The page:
BE CAREFUL WHAT YOU WISH FOR

I wrote in a previous column about the concept of Abundance Thinking, through which one attracts wealth by esoteric means (for the spiritually poor who missed it, that’s www.ideaswillhappen.com/s4tw/whose_money_is_it_anyway.htm).  Since then, I’ve come across the concept several times in its wider guise of what is generally called Manifesting.  Put simply, you focus very clearly on what you want, and it will find its way to you. 

Don’t titter at the back; this is Serious Stuff, and it’s not just the preserve of yogis and bearded people from Gloucestershire (whether male or female).  Granted, there’s plenty of it about in the spiritual domain, but it’s also a component of Neuro Linguistic Programming (yes, I know that’s also practised mainly by bearded people from Gloucestershire, but bear with me). The average leadership course has a fair smattering of it as well; except then it’s known as Developing Vision. (What a bizarre world we live in: we lock people up for having visions, but we demand them of our leaders.) I’ll come back to this in a moment, but for now let’s stay on the spiritual plane.

As you can imagine, I couldn’t resist trying out the technique. And, friends, it really works. I thought I’d keep it simple for the first one and try and manifest £100; five minutes later a £50 Premium Bonds cheque arrived in the post (presumably the missing fifty was taken by God as overhead recovery).  From here on, things went a bit downhill, but in the process I learned something very useful about the power of intention…. 

Last Easter, we had booked a week’s holiday in Suffolk, in a location notable (among other things) for world class fish and chips and a local brewery.  In the build up to the holiday I was going through some existential angst about the amount of food and alcohol I was consuming (note to my clients: never on expenses).  If only I could abstain for a couple of weeks, I would be able to enjoy a week of over indulgence with a clear conscience. I wondered whether the Manifesting technique might be a cheap alternative to the Priory (apart from anything else, I’d spent three months trying to manifest another £50 cheque, and needed a change). I decided to have a go at manifesting ‘freedom from compulsive consumption’.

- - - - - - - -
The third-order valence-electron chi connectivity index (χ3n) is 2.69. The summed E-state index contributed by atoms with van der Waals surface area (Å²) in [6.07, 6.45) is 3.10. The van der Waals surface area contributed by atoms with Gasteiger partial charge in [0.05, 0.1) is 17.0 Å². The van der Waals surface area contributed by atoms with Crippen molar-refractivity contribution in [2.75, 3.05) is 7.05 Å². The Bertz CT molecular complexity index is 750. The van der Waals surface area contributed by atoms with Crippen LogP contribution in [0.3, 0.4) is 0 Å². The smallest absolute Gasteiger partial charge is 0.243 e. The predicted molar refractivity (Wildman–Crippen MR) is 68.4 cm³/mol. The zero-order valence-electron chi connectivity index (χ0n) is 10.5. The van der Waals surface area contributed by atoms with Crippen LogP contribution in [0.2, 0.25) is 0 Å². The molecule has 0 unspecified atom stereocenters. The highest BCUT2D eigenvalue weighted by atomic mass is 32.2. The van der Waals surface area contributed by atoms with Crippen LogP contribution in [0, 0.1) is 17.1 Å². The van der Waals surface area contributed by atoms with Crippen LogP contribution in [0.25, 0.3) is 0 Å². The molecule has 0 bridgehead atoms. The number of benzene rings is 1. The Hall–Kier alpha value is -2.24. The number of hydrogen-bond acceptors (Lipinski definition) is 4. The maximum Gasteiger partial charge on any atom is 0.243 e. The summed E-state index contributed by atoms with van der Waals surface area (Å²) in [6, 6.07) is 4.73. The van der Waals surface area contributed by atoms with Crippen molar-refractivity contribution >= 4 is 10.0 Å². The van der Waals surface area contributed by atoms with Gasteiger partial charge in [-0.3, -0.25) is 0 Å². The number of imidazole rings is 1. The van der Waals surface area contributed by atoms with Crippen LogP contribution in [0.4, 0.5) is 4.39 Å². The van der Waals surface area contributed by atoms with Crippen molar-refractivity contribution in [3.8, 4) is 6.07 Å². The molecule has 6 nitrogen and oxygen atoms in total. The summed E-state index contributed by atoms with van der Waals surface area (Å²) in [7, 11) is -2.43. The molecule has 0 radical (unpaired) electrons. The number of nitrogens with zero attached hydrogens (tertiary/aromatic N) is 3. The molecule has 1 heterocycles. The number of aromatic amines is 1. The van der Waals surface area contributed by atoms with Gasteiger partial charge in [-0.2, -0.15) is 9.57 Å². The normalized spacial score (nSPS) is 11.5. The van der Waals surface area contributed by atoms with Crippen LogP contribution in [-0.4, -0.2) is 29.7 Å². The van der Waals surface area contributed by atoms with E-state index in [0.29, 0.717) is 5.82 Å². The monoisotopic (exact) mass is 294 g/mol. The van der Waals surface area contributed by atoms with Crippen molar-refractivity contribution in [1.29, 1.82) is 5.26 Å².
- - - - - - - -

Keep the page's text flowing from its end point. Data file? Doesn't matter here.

Now, one of the rules of manifesting is you cannot specify a deadline for the thing or condition you seek (not so keen now, are you?), so I had to shrug off the fact that my calorific consumption did not change immediately.  But the minute we arrived on holiday, I came down with a stomach virus.  How convenient: I couldn’t manage even a chip for the week we were there. Of course, you murmur, this is just coincidence; but it got me thinking.  I had indeed achieved my wish: the only way my body could free me from compulsive consumption was by incapacitating me. 

It’s food for thought: suppose you send a request into the ether for half a million pounds.  A week later, your parents die and leave you their £500,000 house.  Clearly, knowing what you want is not always enough.  The Government have run into this very problem over targeting in the NHS.  They wish to manifest a world in which an ambulance arrives within a fixed amount of time, so that’s what the target focuses on.  What this means, as a friend of mine discovered, is that when you call for an ambulance you get not only an ambulance, but a paramedic in a car and another one on a motorbike – just in case any of the others get delayed on the way.   It’s the ironic downside of the performance management pi-jaw “what gets measured gets done”.

Most organisations are attempting to manifest something for the future.  It gets expressed in different ways: Vision statements, Mission statements, Values statements, Performance goals, Key Performance Indicators…  Like the would-be lottery winner sitting in the lotus position visualising a big house, when the process doesn’t work we assume the process is flawed.  But maybe the thing we say we aspire to isn’t really what we want.  We say ‘We value Honesty’ - except when a customer wants to know our margin; we say ‘Our aim is 100% customer retention’, and then wonder why the sales team are discounting their prices and losing money.

And when clients tell me “We have trouble coming up with creative ideas”, I suggest they ask first what it is they actually want to achieve.  Chances are if you haven’t worked through the dilemmas inherent in what you want to manifest, you will inevitably find yourself stuck trying to manifest it.